Each of these topics is introduced in a separated detailed chapter. But both have almost the same structure, starting with the platform’s ecosystem: when was it developed, on which hardware it works, and it’s progress till today, to the app’s architecture under that platform, the SDK and plugins, the Testing, Building, Signing, Distributing and Monetization under each platform . These two chapters are especially to read by beginner iOS or Android developers. They already each end with a learning resources section.
4- The internet of things
After all of the “contextual” previous chapters on IoT , Mobile Gaming, Entreprise apps, Cross-platform, Mobile web, and more. Being them all similar in structure, and rich in content, I picked IoT and AI chapters to give you a glance about them here. This one presents the roles for Mobile in IoT and 3d party tools written for creating IoT software for faster development.
The chapter ends with a great section on IoT protocols and communications.
One of the standing issues in development for the Internet of Things (IoT) is the occurrence of exotic communication protocols for a mobile programmer, with names like XMPP, MQTT and CoAP . Smartphone apps need ways to communicate using some of these protocols to interact with devices running as IoT. Thankfully some implementations are available such as the Eclipse Paho project which includes an Android client.
5- Security and privacy
This chapter first obviously goes on the criticality of Mobile security. Then it incites the developers to good practices regarding user’s data privacy and goes on a bit about privacy laws in the European Union. It also lists some of the theats to your own apps as a developer from reverse-engineering your app to MATE and MITM attacks.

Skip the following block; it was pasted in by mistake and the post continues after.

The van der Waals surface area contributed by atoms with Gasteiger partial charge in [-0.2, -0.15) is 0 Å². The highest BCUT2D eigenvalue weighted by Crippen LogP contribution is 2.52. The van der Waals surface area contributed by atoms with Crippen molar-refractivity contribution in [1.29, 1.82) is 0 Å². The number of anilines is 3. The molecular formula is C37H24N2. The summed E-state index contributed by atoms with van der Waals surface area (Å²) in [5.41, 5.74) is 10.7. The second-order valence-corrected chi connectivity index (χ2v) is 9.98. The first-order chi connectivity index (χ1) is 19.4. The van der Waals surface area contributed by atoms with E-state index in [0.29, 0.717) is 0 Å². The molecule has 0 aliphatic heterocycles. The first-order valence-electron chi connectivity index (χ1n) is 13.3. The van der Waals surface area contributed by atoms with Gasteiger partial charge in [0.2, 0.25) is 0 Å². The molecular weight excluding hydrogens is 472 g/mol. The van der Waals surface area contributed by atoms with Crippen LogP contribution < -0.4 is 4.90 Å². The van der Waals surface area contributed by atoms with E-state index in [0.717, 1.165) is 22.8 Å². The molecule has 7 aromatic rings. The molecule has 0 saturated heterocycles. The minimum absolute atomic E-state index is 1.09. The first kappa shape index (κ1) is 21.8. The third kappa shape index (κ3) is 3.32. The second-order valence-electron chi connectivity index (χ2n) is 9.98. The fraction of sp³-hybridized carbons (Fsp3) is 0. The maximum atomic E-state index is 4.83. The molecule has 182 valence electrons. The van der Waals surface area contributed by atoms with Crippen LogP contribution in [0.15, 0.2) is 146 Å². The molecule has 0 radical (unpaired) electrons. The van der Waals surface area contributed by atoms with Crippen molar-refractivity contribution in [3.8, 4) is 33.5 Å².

As a final section this chapter presents great insights on how to protect your application, such as “Hiding the Map of your code” and making your reverse-engineered code harder to read , “Protecting network communications“, “Protecting against tampering”, not storing secrets or private info, not trusting the device you’re working for, performing threat modeling, and more.
The chapter end with an intresting list of tools and resources. I consider it the most informative part of this book.
When you come to planning your own development, determining the monetization business model should be one of the key elements of your early design as it might affect the functional and technical behavior of the app.
Pay per download, in-app payment, mobile advertising, sponsorships, revenue sharing, indirect sales and more are detailed in this chapter. The even good news is that this part of the book tells you how to “choose your monetization model” depending on your goals .
It is alot to be summed up here, as well as the rest of the book containing insights on Mobile analytics, Collecting and understanding user feedback, testing , accessibility, and alot more.
I obviously wont tell you about each part of this magical handbook in a blog post, but here goes my recommendations on what, how to ( and who can ) read it .
This guide is a must-read for those interested in creating and marketing mobile apps. I would also recommend it to those willing to start a business in the mobile environment. It’s a know-all-you-need about mobile development guide and it’s a great reference to consider.